Craft beer is still a relatively new thing. We don’t have a lot of history. Luckily we live in Seattle, one of the places where American craft beer was born. Last year we celebrated Pike Brewing’s 25th Anniversary. Next Saturday, Maritime Pacific celebrates the same. But that’s about as old as we go. Almost.
Respect where it’s due, right? Wednesday, August 11, 1982 was a monumental day in Seattle beer history. That’s when Redhook tapped its first keg and sold its first pint. Around Seattle we take craft beer for granted, but 33 years ago there was nothing. In 1982, nobody had any idea if this whole “microbrew” thing would actually work. Hell, the overwhelming majority of beer drinkers had no clue that the beer world was on the brink of revolution.
At that time, Redhook was one of a very small handful of microbreweries in the nation. There were two in Washington. (The other was Yakima Brewing & Malting Co, also known as Grant’s Brewery Pub, in Yakima.) Today, Washington has 250 breweries and there are over 3,500 breweries across the nation. Suffice it to say, Redhook was on to something.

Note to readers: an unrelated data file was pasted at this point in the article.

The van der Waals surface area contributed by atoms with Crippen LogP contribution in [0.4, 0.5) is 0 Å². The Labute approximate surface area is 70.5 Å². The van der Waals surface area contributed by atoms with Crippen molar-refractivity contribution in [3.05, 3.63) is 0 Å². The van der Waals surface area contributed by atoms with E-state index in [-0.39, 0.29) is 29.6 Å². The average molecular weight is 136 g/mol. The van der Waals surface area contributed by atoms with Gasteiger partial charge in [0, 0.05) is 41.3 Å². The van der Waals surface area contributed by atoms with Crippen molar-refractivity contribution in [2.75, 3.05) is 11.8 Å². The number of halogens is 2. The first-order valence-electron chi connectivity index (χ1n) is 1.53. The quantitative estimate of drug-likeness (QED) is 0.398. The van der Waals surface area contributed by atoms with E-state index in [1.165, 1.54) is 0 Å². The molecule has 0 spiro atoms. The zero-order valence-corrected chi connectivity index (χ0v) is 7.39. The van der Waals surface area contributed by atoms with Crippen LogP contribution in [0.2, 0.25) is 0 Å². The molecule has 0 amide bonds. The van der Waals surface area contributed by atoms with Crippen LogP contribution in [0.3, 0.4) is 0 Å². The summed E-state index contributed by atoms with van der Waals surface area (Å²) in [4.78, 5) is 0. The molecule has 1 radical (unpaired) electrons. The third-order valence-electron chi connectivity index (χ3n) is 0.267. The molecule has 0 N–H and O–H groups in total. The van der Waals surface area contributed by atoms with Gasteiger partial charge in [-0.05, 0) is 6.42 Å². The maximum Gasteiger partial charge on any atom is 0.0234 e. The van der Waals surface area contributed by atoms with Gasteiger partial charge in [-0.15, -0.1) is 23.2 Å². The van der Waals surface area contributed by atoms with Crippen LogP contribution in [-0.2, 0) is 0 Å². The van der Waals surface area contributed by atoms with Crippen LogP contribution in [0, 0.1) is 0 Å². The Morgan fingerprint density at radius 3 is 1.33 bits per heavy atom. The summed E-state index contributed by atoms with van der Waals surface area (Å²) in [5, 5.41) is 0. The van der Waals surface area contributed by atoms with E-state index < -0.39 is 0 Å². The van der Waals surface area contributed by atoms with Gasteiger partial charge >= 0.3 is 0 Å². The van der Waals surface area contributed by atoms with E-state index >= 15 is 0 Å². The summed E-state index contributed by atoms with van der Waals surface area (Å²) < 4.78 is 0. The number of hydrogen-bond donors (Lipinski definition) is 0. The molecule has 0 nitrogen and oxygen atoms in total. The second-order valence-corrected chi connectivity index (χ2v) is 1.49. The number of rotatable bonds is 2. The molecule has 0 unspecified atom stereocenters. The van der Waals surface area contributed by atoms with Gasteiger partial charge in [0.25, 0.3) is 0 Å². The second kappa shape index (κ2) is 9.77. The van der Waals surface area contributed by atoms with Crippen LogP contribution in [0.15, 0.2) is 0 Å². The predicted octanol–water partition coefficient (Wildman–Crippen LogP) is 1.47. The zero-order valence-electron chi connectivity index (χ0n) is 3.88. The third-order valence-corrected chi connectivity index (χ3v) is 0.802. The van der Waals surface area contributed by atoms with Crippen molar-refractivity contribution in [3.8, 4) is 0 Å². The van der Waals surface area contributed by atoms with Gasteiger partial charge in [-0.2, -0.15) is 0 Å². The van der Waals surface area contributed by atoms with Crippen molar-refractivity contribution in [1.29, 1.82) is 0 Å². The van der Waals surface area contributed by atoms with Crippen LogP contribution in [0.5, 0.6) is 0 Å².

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A lot of water has passed under the bridge since then. I know that many of today’s beer nerds find Redhook to be irrelevant. I know that many people misunderstand the company’s relationship with Anheuser-Busch and cannot forgive them for making a deal with the devil. I get it. I know.
Still, respect where it’s due.
Below I share some pictures that the folks at Redhook shared with me. I can’t imagine what those first customers thought of the old “banana beer” back in 1982. It must have completely freaked them out. It was a far cry from Rainier and Oly, which was pretty much the only thing you could find on tap around Seattle back then.
NOTE – I verified the date of August 11th 1982 with two sources. Encyclopedia.com and a person who was actually there on that day and drank some of that beer.